After attending ThriftCon, a thrift show and sale held for the first time at the Los Angeles Convention Center on Dec. 15, we’re sharing some trend takeaways:
Scoop up any branded items you find in thrift stores. Cartoon characters on bedsheets and T-shirts, sports jerseys, memorabilia from rock bands, food packaging – anything with a logo or character on it was for sale here, sometimes reworked or upcycled into a completely different item of clothing or accessory.
Authenticity sells — even if it isn’t authentic. Case in point: thrifted painters’ pants that are loaned to an actual painter to supply the requisite splotches and drips, then resold.
Anything can be a candidate for recycling into something cool and hip: fringed sofa throws, cereal boxes, plain white T-shirts and even the purple fabric bags that hold Crown Royal whiskey are being reimagined into new items.
An afternoon at the show revealed that men are very much into thrifting. The majority of attendees and vendors were male.
There were dozens of interesting vendors at ThriftCon, which was organized by three entrepreneurs from Denver: Mario Conte, Ken Mead and David Bywater. They have held four previous ThriftCons in Denver, starting in May 2018. Each one doubled the attendance of the one before.
In Los Angeles, they presold 4,000 tickets and were expecting 8,000 attendees by the end of the day. There were 90 booths representing just under 120 vendors. Conte noted that the crowd was more diverse in its thrifting aesthetics than the vendors were, as the vendors were primarily from the streetwear community. “But, just like ComicCon has grown to embrace many different styles, as we grow, we want to attract all the different styles of thrift,” said Conte.
Peder Cho, of Los Angeles, was displaying an array of labeled items that he had reworked into clothing and accessories for his UTOPIA label, where everything is recycled, handmade, and with “zero duplicates.” (@utopia.us) “People collect random things,” he observed, “and the avid fan is always looking to stand out.” He has taken Reese’s Puffs cereal boxes with Travis Scott’s name on them, plastic bags from Tyler the Creator’s Golf Wang label, hundreds of cleats from the University of Miami football team, hooks from the back of Adidas sports shoes, and made custom garments and accessories with them. “I tend to go with brands that aren’t fashion and bring them to fashion,” Cho said.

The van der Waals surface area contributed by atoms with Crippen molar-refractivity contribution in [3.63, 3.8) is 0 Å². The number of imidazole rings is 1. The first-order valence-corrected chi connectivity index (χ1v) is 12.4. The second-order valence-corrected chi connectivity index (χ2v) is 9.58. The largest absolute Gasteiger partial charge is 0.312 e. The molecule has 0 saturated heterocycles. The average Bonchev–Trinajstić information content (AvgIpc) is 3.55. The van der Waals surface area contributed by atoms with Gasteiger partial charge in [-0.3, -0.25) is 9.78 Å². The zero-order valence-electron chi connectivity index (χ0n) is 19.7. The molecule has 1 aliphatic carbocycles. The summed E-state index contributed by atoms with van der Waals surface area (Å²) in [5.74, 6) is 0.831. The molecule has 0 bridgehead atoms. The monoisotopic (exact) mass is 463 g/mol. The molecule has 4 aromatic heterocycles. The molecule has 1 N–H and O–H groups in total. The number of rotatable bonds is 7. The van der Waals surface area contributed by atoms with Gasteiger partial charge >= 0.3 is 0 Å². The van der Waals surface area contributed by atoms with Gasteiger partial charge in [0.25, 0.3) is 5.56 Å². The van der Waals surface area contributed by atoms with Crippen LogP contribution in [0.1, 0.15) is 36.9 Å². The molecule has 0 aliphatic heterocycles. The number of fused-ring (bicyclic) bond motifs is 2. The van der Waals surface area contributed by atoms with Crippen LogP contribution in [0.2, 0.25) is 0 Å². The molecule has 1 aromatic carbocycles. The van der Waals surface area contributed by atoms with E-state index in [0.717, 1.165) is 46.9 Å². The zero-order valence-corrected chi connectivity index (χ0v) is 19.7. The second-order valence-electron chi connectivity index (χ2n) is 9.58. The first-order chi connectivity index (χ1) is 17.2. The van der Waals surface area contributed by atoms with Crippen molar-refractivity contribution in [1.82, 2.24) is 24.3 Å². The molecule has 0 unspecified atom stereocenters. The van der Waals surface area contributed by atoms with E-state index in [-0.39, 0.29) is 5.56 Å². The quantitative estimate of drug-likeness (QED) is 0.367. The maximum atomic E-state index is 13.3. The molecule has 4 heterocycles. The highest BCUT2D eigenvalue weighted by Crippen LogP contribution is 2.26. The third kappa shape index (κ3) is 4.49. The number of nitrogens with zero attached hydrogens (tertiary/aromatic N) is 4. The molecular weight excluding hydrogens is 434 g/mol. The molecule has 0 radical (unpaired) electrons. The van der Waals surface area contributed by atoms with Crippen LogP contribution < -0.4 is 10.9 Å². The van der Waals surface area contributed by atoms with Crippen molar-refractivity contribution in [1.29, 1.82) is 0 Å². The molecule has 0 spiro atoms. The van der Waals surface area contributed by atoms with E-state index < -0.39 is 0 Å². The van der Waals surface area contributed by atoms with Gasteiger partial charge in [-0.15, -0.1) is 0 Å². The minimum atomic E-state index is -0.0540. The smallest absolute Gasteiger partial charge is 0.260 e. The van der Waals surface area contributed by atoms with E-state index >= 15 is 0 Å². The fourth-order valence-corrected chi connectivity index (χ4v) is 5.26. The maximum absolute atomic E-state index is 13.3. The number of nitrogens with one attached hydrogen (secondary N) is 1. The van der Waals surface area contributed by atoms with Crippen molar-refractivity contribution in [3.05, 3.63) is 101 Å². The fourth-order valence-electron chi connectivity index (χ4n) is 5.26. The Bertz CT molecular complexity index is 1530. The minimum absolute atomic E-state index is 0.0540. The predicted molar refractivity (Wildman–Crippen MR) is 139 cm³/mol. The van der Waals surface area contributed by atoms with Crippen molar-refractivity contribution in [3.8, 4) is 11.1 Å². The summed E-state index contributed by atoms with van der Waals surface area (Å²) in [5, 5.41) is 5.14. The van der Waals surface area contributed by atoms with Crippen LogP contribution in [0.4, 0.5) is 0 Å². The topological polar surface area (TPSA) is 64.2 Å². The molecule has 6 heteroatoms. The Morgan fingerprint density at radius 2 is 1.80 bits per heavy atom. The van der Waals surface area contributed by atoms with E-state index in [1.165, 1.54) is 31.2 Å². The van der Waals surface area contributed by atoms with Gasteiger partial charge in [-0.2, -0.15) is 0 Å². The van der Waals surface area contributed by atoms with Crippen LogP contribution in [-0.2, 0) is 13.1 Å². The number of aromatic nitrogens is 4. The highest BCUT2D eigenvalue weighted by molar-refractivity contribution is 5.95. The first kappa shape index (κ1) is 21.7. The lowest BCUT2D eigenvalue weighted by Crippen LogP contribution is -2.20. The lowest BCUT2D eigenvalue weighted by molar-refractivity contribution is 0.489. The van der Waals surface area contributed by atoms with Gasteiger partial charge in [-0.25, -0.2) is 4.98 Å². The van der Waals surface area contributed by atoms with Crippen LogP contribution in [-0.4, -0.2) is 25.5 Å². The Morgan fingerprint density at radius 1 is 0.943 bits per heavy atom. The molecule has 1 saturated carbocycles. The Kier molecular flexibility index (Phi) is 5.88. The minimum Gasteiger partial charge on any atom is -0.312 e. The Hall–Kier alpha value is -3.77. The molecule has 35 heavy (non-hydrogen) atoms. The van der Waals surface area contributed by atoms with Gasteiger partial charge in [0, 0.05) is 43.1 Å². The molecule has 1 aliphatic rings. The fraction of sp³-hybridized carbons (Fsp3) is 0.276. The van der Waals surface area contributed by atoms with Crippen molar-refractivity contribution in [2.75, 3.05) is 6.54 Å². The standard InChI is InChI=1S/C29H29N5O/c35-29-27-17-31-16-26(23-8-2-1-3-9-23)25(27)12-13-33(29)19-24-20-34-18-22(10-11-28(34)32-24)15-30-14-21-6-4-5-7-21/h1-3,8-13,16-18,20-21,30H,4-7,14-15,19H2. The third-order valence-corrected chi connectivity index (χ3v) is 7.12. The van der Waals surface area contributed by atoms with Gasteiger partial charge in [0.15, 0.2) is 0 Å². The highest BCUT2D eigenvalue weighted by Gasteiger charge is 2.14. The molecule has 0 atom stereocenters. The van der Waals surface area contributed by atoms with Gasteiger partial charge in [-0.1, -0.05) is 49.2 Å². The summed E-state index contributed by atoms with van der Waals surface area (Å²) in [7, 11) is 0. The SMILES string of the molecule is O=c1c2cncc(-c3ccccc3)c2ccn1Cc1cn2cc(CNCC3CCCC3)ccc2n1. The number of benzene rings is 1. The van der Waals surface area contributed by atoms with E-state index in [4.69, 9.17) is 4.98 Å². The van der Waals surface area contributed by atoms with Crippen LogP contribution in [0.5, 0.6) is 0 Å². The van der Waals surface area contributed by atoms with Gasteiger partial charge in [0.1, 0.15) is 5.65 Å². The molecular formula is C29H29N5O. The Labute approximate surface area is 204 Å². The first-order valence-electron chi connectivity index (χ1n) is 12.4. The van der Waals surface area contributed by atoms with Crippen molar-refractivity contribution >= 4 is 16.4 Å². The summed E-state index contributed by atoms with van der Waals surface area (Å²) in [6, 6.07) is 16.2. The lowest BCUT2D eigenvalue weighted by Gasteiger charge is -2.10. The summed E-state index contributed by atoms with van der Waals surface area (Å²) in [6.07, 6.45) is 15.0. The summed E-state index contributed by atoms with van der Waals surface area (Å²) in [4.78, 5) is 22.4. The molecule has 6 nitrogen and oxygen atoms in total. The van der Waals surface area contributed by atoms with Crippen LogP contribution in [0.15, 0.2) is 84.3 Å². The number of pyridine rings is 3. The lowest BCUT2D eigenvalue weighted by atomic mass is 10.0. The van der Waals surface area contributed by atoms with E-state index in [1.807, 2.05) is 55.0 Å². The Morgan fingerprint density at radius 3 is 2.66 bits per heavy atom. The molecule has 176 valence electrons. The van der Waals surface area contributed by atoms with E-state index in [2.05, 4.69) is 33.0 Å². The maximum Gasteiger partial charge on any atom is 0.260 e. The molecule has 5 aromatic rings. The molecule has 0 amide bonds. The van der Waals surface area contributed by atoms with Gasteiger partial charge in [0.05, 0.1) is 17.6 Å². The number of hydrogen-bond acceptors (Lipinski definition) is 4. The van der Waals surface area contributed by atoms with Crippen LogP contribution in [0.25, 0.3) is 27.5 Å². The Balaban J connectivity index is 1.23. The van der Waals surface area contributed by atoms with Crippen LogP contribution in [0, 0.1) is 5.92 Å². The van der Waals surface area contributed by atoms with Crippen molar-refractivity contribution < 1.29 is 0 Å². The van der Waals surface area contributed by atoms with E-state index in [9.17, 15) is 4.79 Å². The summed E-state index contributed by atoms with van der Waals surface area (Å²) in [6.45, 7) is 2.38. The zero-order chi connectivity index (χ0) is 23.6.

Zig Zag Goods of Los Angeles (zigzaggoods.com, @zigzag.goods) attracted attention with its thrifted painted boots for women, refurbished and made into one-of-a-kind objects with acrylic paints. “We like sustainability,” said Piper Cashman, who was working the booth with Amanda Adam.
Several other vendors featured upcycled thrifted wear, such as Njeri Akosua, who had hand-dyed clothing (honeyflowerhandmade.etsy.com) “I use 96 percent thrifted clothing, and make each piece unique,” she said.
Thrifted bedsheets and comforters are the raw materials that Weaver (single name only) from Colorado Springs was selling. (His online store is theancientyouth.com) He had a rack of $50 cotton shorts made from vintage bedsheets, many with cartoon designs. Turns out those GI Joe, Ninja Turtles and Power Rangers sheets have a second act. Weaver also makes puffer duffles and sleeping bags from his finds.
“There’s a real range here,” he said of the show. “Some people are selling from a card table three items for $10, and then others are selling $200 or $300 for a jacket.”
Those throw blankets that are popular for the backs of sofas? They are in abundance at thrift stores, and a clever vendor, Rudy Puente (@thechubbychicano) has turned them into casual pants. All his items are thrift store finds — reworked. “Upcycling reduces the carbon footprint,” he said. He buys relatively clean secondhand painters’ paints, then loans them to one of his relatives, who works as a painter. Once his relative gets the pants messy with paint, he gives them back to Puente, who sells them for $30-$40. “People like to look like they work hard,” Puente observed.
What was selling? At throwbacks vintage, what was popular were clothes from the 90s – “anything the Spice Girls would wear,” said vendor Tal Heruty, as well as tank tops, crop tops and animal print clothing.
“Every purchase surprises me,” said Kim Kulka, a creative director who sells curated vintage for kids under the Lifetime of Leisure name. (lifetimeofleisure.co, @lifetime_of_leisure) How did she get into the business? “I’ve always loved thrifting and all my friends were having kids, so …” Nineties fashions are selling, particularly bright colors and color blocking, she said, “and anything that looks like small versions of adult-looking clothes.”
Sneaker culture was well represented, with its own spinoffs. Been Had Those (BHTfootwear.com), a company selling vintage footwear and sports clothing, brought shoes and pins, and also pillows made in the shape of particularly favored shoe brands. They were priced at $50.